I Will No Longer Be Shamed For Putting Ketchup On My Hot Dogs And Neither Should You

ketchup on hot dog debate

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This year, I celebrated Independence Day by inviting some people over to my place to engage in the proud American tradition of grilling meat over an open flame after hitting up Costco and buying what was in retrospect a laughable amount of ground beef and an aggressive number of hot dogs.

Of course, no trip to Costco is complete without dropping $1.50 on a giant tube of meat with all of the fixings and I was going to town on the condiments (including the chopped onions dispensed by that magical machine) before someone rolled up next to me and remarked, “You know, you’re not supposed to put ketchup on a hot dog.”

I hit him with an “Ok, man” before moving on with my life but the debate reared its ugly head yet again at my cookout, where I was once again ketchup-shamed by someone who will not be receiving an invite to next’s year’s barbeque.

I woke up this morning to discover it’s National Hot Dog Day, and over the course of the past few hours, I came across a number of self-proclaimed hot dog purists who have made it very clear putting ketchup on a hot dog is a mortal sin.

Now, the time has come for me to take a stand.

I tried to get to the bottom of why this objectively dumbass debate exists in the first place, and after doing some digging, I discovered the National Hot Dog and Sausage Council—a thing that is apparently a thing—has taken a stand on the issue by proclaiming ketchup on a hot dog isn’t kosher even if the dog in question is (assuming you’re over the age of 18).

After researching a bit more, I came across an article that tried to explain the origins of the debate. that suggested it can be traced back to hot dog slingers at baseball games who asserted bugs were drawn to ketchup thanks to its sugar content and only offered mustard as a result.

Sure, but even if that’s right, those dudes are wrong—just like Dirty Harry was when he dropped this bullshit line.

One so-called expert who agrees with the NHDSC’s assertion that ketchup is a juvenile condiment claims it covers up the taste of the hot dog and another hot dog scholar from Chicago echoed that sentiment without realizing how patently absurd it is.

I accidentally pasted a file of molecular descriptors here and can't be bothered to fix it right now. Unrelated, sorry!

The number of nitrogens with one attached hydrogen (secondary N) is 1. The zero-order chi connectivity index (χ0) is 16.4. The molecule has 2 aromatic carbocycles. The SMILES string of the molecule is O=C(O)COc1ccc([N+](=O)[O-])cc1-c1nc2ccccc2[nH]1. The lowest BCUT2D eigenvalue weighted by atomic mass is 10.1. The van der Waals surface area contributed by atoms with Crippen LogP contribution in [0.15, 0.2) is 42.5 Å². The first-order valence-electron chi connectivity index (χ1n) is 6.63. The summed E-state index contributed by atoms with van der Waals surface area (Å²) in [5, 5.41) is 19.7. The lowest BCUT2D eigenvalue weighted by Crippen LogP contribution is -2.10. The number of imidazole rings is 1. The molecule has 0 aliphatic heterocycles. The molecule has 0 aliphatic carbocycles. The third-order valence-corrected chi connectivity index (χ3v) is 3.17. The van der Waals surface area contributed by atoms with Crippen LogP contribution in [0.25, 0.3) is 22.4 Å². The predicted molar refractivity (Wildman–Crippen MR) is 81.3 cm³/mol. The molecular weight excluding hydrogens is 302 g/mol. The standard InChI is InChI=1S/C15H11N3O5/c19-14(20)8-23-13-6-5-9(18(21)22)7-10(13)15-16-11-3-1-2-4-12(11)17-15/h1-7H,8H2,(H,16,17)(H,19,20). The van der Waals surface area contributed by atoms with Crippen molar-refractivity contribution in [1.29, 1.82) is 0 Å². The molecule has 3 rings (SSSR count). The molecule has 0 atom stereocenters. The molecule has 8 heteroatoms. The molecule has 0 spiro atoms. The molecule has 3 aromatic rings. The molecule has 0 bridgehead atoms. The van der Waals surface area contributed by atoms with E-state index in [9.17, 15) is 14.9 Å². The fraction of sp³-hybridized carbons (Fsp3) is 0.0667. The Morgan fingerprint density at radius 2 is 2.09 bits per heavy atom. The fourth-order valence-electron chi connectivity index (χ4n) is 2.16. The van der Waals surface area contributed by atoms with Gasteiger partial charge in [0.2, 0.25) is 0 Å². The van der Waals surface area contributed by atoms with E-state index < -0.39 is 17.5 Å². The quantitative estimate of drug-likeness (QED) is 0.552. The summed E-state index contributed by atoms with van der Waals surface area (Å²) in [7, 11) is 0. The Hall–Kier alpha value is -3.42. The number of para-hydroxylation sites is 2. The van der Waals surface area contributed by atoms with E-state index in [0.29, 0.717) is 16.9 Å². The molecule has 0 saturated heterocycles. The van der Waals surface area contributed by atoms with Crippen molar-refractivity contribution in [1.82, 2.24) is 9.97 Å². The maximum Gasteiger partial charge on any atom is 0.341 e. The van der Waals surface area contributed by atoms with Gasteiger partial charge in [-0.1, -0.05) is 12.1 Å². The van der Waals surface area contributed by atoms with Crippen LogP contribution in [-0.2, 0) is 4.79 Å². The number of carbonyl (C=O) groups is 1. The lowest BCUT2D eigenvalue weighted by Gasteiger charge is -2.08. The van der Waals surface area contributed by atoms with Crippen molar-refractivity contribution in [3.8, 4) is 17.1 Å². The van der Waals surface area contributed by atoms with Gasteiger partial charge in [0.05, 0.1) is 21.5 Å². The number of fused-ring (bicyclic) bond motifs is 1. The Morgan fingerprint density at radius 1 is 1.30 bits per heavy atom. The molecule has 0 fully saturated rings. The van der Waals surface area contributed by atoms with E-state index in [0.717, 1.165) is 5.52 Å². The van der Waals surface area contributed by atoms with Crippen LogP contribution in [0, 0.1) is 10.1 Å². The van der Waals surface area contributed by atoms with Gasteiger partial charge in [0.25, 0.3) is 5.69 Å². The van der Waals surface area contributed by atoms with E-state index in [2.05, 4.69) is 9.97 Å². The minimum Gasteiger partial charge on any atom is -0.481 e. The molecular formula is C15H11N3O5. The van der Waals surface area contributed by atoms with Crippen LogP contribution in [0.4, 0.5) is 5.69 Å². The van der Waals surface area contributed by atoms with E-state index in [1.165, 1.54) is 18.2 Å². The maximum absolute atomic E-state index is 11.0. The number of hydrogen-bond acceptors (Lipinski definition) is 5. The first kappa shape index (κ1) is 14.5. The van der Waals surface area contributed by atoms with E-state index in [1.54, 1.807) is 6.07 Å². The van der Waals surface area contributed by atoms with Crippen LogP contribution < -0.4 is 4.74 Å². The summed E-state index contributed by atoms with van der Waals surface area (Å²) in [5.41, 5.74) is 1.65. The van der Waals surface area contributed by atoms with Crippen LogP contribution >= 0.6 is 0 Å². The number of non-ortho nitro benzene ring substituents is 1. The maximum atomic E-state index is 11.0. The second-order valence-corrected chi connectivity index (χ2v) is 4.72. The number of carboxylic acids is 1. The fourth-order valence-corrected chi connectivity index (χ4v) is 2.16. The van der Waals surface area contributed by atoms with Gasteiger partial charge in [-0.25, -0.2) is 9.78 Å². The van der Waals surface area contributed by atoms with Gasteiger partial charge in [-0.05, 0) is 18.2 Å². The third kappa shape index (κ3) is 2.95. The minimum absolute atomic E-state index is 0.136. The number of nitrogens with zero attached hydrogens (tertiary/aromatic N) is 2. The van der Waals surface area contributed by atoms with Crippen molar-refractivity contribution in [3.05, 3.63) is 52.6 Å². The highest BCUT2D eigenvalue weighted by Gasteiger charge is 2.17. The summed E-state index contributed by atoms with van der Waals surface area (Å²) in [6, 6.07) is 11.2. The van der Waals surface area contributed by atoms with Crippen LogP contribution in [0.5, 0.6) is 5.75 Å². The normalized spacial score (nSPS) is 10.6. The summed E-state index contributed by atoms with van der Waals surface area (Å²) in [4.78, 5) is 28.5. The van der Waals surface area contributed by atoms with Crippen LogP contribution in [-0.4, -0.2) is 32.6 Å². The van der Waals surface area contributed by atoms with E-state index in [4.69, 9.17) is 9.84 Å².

Why is that? Well, my friends, if you’re familiar with Chicago-style hot dogs, you’re aware they’re garnished with a laughable number of toppings aside from mustard—toppings that include hot peppers, celery salt, onions, and tomatoes as well as relish and pickles just for good measure.

Are you really going to sit there and tell me those don’t cover up the taste as well? I’ve had them, and while they certainly have their place, I can’t help but point out the hypocrisy.

You know what shouldn’t be put on a hot dog? Fucking mayonnaise. Whether you’re for or against putting ketchup on your hot dogs, I think we need to put our differences aside and agree the Devil’s condiment has no place on cylindrical mystery meat.

With that said, if you’re deranged enough to do that—and even if you aren’t—I’ll respect your right to put whatever the hell you want on a hot dog and only ask that you respect my right to put ketchup on mine in return.

Connor O'Toole avatar
Connor Toole is a Senior Editor at BroBible based in Brooklyn, NY who embodies more of the stereotypes associated with the borough than he's comfortable with. Frequently described as "freakishly tall," he once used his 6'10" frame to sneak in the NBA Draft before walking around the streets of NYC masquerading as the newest member of the Utah Jazz. Unfortunately, that wasn't enough to land him a contract, so he was forced to settle for writing on the internet for a living instead. If you're mad about something he wrote, be sure that any angry tweets you send note the similarity between his last name and a popular insult, as no one has ever done that before.